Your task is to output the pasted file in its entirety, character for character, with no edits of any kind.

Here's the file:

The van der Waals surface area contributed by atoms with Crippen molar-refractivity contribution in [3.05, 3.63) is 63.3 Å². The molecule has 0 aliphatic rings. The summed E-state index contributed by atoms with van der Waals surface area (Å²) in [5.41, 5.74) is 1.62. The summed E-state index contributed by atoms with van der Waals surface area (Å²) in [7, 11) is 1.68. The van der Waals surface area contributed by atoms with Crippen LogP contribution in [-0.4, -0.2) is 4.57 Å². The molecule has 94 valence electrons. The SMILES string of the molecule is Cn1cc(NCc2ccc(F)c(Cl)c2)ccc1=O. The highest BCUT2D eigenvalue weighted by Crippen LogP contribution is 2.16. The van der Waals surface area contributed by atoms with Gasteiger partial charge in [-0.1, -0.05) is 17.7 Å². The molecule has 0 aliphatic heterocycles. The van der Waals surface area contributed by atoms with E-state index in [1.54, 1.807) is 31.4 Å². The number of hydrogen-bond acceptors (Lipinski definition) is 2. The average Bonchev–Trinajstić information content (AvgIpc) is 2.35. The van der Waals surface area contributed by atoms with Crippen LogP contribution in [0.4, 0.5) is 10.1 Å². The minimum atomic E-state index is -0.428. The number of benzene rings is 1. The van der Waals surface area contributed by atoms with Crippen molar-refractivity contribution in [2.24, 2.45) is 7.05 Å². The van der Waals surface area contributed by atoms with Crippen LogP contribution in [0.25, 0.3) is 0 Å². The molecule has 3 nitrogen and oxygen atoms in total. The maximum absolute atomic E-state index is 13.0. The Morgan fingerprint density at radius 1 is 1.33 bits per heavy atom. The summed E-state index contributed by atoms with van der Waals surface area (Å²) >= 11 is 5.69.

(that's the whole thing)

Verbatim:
The van der Waals surface area contributed by atoms with Crippen molar-refractivity contribution in [3.05, 3.63) is 63.3 Å². The molecule has 0 aliphatic rings. The summed E-state index contributed by atoms with van der Waals surface area (Å²) in [5.41, 5.74) is 1.62. The summed E-state index contributed by atoms with van der Waals surface area (Å²) in [7, 11) is 1.68. The van der Waals surface area contributed by atoms with Crippen LogP contribution in [-0.4, -0.2) is 4.57 Å². The molecule has 94 valence electrons. The SMILES string of the molecule is Cn1cc(NCc2ccc(F)c(Cl)c2)ccc1=O. The highest BCUT2D eigenvalue weighted by Crippen LogP contribution is 2.16. The van der Waals surface area contributed by atoms with Gasteiger partial charge in [-0.1, -0.05) is 17.7 Å². The molecule has 0 aliphatic heterocycles. The van der Waals surface area contributed by atoms with E-state index in [1.54, 1.807) is 31.4 Å². The number of hydrogen-bond acceptors (Lipinski definition) is 2. The average Bonchev–Trinajstić information content (AvgIpc) is 2.35. The van der Waals surface area contributed by atoms with Crippen LogP contribution in [0.4, 0.5) is 10.1 Å². The minimum atomic E-state index is -0.428. The number of benzene rings is 1. The van der Waals surface area contributed by atoms with Crippen molar-refractivity contribution in [2.24, 2.45) is 7.05 Å². The van der Waals surface area contributed by atoms with Crippen LogP contribution in [0.25, 0.3) is 0 Å². The molecule has 3 nitrogen and oxygen atoms in total. The maximum absolute atomic E-state index is 13.0. The Morgan fingerprint density at radius 1 is 1.33 bits per heavy atom. The summed E-state index contributed by atoms with van der Waals surface area (Å²) >= 11 is 5.69.